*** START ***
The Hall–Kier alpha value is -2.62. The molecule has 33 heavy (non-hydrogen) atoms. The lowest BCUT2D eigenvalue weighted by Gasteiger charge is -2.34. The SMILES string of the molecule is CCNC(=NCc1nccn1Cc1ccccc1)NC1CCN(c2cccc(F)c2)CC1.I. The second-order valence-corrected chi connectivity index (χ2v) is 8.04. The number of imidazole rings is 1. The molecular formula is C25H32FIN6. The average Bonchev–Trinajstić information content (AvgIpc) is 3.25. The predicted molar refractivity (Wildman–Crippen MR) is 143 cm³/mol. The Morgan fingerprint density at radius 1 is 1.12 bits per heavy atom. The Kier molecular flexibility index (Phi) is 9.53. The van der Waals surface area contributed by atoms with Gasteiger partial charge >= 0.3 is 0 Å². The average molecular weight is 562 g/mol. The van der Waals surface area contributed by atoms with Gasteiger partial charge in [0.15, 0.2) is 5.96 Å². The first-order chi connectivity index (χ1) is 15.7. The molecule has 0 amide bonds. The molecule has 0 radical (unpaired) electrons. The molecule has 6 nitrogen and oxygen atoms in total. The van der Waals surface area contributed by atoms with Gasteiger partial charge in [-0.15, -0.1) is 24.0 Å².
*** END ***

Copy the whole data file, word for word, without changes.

The Hall–Kier alpha value is -2.62. The molecule has 33 heavy (non-hydrogen) atoms. The lowest BCUT2D eigenvalue weighted by Gasteiger charge is -2.34. The SMILES string of the molecule is CCNC(=NCc1nccn1Cc1ccccc1)NC1CCN(c2cccc(F)c2)CC1.I. The second-order valence-corrected chi connectivity index (χ2v) is 8.04. The number of imidazole rings is 1. The molecular formula is C25H32FIN6. The average Bonchev–Trinajstić information content (AvgIpc) is 3.25. The predicted molar refractivity (Wildman–Crippen MR) is 143 cm³/mol. The Morgan fingerprint density at radius 1 is 1.12 bits per heavy atom. The Kier molecular flexibility index (Phi) is 9.53. The van der Waals surface area contributed by atoms with Gasteiger partial charge >= 0.3 is 0 Å². The average molecular weight is 562 g/mol. The van der Waals surface area contributed by atoms with Gasteiger partial charge in [0.15, 0.2) is 5.96 Å². The first-order chi connectivity index (χ1) is 15.7. The molecule has 0 amide bonds. The molecule has 0 radical (unpaired) electrons. The molecule has 6 nitrogen and oxygen atoms in total. The van der Waals surface area contributed by atoms with Gasteiger partial charge in [-0.15, -0.1) is 24.0 Å².